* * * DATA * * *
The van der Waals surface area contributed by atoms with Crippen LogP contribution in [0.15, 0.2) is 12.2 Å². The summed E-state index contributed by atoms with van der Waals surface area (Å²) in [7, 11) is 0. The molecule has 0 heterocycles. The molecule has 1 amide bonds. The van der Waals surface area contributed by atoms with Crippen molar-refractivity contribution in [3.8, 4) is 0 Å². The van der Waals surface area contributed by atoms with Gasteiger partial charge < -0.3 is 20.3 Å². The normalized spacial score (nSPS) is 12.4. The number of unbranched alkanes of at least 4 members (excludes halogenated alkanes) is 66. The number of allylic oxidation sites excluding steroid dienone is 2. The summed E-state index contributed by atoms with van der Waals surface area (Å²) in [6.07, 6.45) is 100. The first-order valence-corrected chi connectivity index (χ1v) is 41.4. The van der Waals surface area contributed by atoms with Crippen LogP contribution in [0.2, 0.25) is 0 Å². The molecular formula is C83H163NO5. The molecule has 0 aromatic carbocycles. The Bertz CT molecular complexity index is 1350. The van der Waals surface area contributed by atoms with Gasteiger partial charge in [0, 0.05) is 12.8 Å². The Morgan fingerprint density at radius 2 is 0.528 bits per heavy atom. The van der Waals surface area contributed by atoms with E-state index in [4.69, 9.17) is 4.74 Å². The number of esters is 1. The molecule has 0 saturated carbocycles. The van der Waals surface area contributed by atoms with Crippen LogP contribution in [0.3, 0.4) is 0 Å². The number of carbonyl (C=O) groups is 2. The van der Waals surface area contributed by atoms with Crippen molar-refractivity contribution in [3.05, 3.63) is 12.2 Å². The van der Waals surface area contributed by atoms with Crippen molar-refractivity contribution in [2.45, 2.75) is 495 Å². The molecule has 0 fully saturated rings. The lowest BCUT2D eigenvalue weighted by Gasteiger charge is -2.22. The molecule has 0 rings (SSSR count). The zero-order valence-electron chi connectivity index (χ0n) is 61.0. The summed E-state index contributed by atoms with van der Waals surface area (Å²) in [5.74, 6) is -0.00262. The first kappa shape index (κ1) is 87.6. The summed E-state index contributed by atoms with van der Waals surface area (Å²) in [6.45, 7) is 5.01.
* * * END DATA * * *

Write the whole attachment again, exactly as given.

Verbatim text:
The van der Waals surface area contributed by atoms with Crippen LogP contribution in [0.15, 0.2) is 12.2 Å². The summed E-state index contributed by atoms with van der Waals surface area (Å²) in [7, 11) is 0. The molecule has 0 heterocycles. The molecule has 1 amide bonds. The van der Waals surface area contributed by atoms with Crippen molar-refractivity contribution in [3.8, 4) is 0 Å². The van der Waals surface area contributed by atoms with Gasteiger partial charge < -0.3 is 20.3 Å². The normalized spacial score (nSPS) is 12.4. The number of unbranched alkanes of at least 4 members (excludes halogenated alkanes) is 66. The number of allylic oxidation sites excluding steroid dienone is 2. The summed E-state index contributed by atoms with van der Waals surface area (Å²) in [6.07, 6.45) is 100. The first-order valence-corrected chi connectivity index (χ1v) is 41.4. The van der Waals surface area contributed by atoms with Crippen LogP contribution in [0.2, 0.25) is 0 Å². The molecular formula is C83H163NO5. The molecule has 0 aromatic carbocycles. The Bertz CT molecular complexity index is 1350. The van der Waals surface area contributed by atoms with Gasteiger partial charge in [0, 0.05) is 12.8 Å². The Morgan fingerprint density at radius 2 is 0.528 bits per heavy atom. The van der Waals surface area contributed by atoms with E-state index in [4.69, 9.17) is 4.74 Å². The number of esters is 1. The molecule has 0 saturated carbocycles. The van der Waals surface area contributed by atoms with Crippen LogP contribution in [0.3, 0.4) is 0 Å². The number of carbonyl (C=O) groups is 2. The van der Waals surface area contributed by atoms with Crippen molar-refractivity contribution in [3.05, 3.63) is 12.2 Å². The van der Waals surface area contributed by atoms with Crippen molar-refractivity contribution in [2.45, 2.75) is 495 Å². The molecule has 0 fully saturated rings. The lowest BCUT2D eigenvalue weighted by Gasteiger charge is -2.22. The molecule has 0 rings (SSSR count). The zero-order valence-electron chi connectivity index (χ0n) is 61.0. The summed E-state index contributed by atoms with van der Waals surface area (Å²) in [5.74, 6) is -0.00262. The first kappa shape index (κ1) is 87.6. The summed E-state index contributed by atoms with van der Waals surface area (Å²) in [6.45, 7) is 5.01.